The Logic of Root Condition Analysis (2/6)

The Logic of Root Condition Analysis (2/6)

By Discovery Lean Six Sigma

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The Logic of Root Condition Analysis (2/6)

Problem-solving and particularly the part that focuses on root cause analysis (RCA) has always been one of the topics that has had my special interest. Specifically, two questions always slumbered in my head, viz. (1) whether you could speak of one root cause, or that you should speak of multiple (root) causes; and (2) whether you should speak of the root cause or rather the root condition. In a series of six posts, I will try to explain how rigorous problem-solving logic (using an example) can help us answer these questions. At the same time, I hope the example and the logic will be of use in your problem-solving efforts or your coaching thereof. This second post will introduce concepts like necessary condition, defensive and control barrier, and will apply these to our example.


In the first post, I set the stage by defining the starting points and some basic initial concepts (like problem, cause, agent, target, event and Tripod Beta’s causal diagramming technique). I also introduced an example that I will use throughout the series. In this second post of this series of six, I will continue to introduce some more concepts (necessary condition, defensive and control barriers) and will again apply these concepts to the example.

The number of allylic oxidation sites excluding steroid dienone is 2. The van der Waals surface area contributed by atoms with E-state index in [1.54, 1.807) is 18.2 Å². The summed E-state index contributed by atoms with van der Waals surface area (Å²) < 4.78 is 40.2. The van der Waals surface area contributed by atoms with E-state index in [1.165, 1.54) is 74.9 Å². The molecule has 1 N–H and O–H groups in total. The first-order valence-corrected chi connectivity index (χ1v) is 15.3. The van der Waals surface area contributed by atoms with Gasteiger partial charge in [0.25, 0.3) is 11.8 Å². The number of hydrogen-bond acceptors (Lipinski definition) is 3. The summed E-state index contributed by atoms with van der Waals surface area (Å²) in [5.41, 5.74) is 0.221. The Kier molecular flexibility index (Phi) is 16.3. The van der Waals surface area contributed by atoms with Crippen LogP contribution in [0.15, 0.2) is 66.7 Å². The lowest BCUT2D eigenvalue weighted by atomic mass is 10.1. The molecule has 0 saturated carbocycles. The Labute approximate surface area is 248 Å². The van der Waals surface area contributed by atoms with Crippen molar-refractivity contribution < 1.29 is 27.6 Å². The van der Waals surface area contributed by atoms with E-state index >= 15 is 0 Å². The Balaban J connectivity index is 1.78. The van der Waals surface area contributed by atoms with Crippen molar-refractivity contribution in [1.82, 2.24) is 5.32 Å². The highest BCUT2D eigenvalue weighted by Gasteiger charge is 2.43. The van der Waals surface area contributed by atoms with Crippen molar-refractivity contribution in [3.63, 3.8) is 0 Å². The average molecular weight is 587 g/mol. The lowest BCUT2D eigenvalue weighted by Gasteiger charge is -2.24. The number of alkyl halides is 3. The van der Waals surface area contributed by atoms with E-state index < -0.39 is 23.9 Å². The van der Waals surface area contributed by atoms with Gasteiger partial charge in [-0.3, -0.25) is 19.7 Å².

A Necessary Condition is Not Enough for a Problem

Let’s introduce a few more typical concepts that you can come across in RCA.

A necessary condition: if x is a necessary condition of y, then the presence of y necessarily implies the prior occurrence or presence of x. The presence of x, however, does not imply that y will occur. There can be multiple necessary conditions, sometimes also referred to contributory conditions. A necessary condition is not so much an event, but a state or situation (that typically exists in multiple instances of the type of task that only in this instance has led to the undesirable change).


Let’s go back to our example where the person concerned was standing on a vehicle, not wearing a hard hat. The person was hit by a rolling pipe while these were being loaded onto the same vehicle on which the person was standing. The person was consequently knocked off, making the person fall with his head onto a hard floor which led to the head injury.

When discussing the cause of this problem, it could very well be that someone brings up that the person was not wearing his hard hat. But not all people not wearing a hard hat fall from a vehicle. It is a necessary condition, but in itself not sufficient to create the problem. It could well be that people were not wearing their hard hats already for weeks, loading pipes onto vehicles, and nothing happened.

In the same sense, the hard floor (the agent) is also a necessary condition.


As the presence of a necessary condition does not imply that the event leading to the problem will necessarily occur, it cannot be considered the cause of the problem. Also, to define a root cause as a factor that, when removed, prevents the problem from recurring is therefore incorrect.